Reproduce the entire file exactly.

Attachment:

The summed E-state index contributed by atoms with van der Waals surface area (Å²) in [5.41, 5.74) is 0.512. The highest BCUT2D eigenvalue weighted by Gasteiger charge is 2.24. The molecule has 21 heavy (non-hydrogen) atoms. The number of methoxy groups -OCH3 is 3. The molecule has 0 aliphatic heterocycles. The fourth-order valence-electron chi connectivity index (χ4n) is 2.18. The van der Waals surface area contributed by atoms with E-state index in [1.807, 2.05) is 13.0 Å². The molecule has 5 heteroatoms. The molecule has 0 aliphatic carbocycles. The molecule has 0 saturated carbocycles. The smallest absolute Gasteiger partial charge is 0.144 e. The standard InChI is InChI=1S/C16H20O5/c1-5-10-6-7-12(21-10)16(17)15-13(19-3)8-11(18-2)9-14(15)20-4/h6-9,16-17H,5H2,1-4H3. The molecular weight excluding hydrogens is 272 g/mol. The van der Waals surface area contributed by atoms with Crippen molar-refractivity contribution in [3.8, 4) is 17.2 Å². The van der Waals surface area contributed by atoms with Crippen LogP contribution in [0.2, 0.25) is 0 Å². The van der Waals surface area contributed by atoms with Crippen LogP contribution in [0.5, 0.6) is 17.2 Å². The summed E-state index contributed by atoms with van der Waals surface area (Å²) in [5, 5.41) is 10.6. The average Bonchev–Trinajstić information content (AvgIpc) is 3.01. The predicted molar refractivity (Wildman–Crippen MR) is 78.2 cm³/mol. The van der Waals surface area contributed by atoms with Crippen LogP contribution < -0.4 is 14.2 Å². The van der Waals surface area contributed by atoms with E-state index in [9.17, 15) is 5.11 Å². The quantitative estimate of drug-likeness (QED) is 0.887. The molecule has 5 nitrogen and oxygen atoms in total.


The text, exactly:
The summed E-state index contributed by atoms with van der Waals surface area (Å²) in [5.41, 5.74) is 0.512. The highest BCUT2D eigenvalue weighted by Gasteiger charge is 2.24. The molecule has 21 heavy (non-hydrogen) atoms. The number of methoxy groups -OCH3 is 3. The molecule has 0 aliphatic heterocycles. The fourth-order valence-electron chi connectivity index (χ4n) is 2.18. The van der Waals surface area contributed by atoms with E-state index in [1.807, 2.05) is 13.0 Å². The molecule has 5 heteroatoms. The molecule has 0 aliphatic carbocycles. The molecule has 0 saturated carbocycles. The smallest absolute Gasteiger partial charge is 0.144 e. The standard InChI is InChI=1S/C16H20O5/c1-5-10-6-7-12(21-10)16(17)15-13(19-3)8-11(18-2)9-14(15)20-4/h6-9,16-17H,5H2,1-4H3. The molecular weight excluding hydrogens is 272 g/mol. The van der Waals surface area contributed by atoms with Crippen molar-refractivity contribution in [3.8, 4) is 17.2 Å². The van der Waals surface area contributed by atoms with Crippen LogP contribution in [0.2, 0.25) is 0 Å². The van der Waals surface area contributed by atoms with Crippen LogP contribution in [0.5, 0.6) is 17.2 Å². The summed E-state index contributed by atoms with van der Waals surface area (Å²) in [5, 5.41) is 10.6. The average Bonchev–Trinajstić information content (AvgIpc) is 3.01. The predicted molar refractivity (Wildman–Crippen MR) is 78.2 cm³/mol. The van der Waals surface area contributed by atoms with Crippen LogP contribution < -0.4 is 14.2 Å². The van der Waals surface area contributed by atoms with E-state index in [9.17, 15) is 5.11 Å². The quantitative estimate of drug-likeness (QED) is 0.887. The molecule has 5 nitrogen and oxygen atoms in total.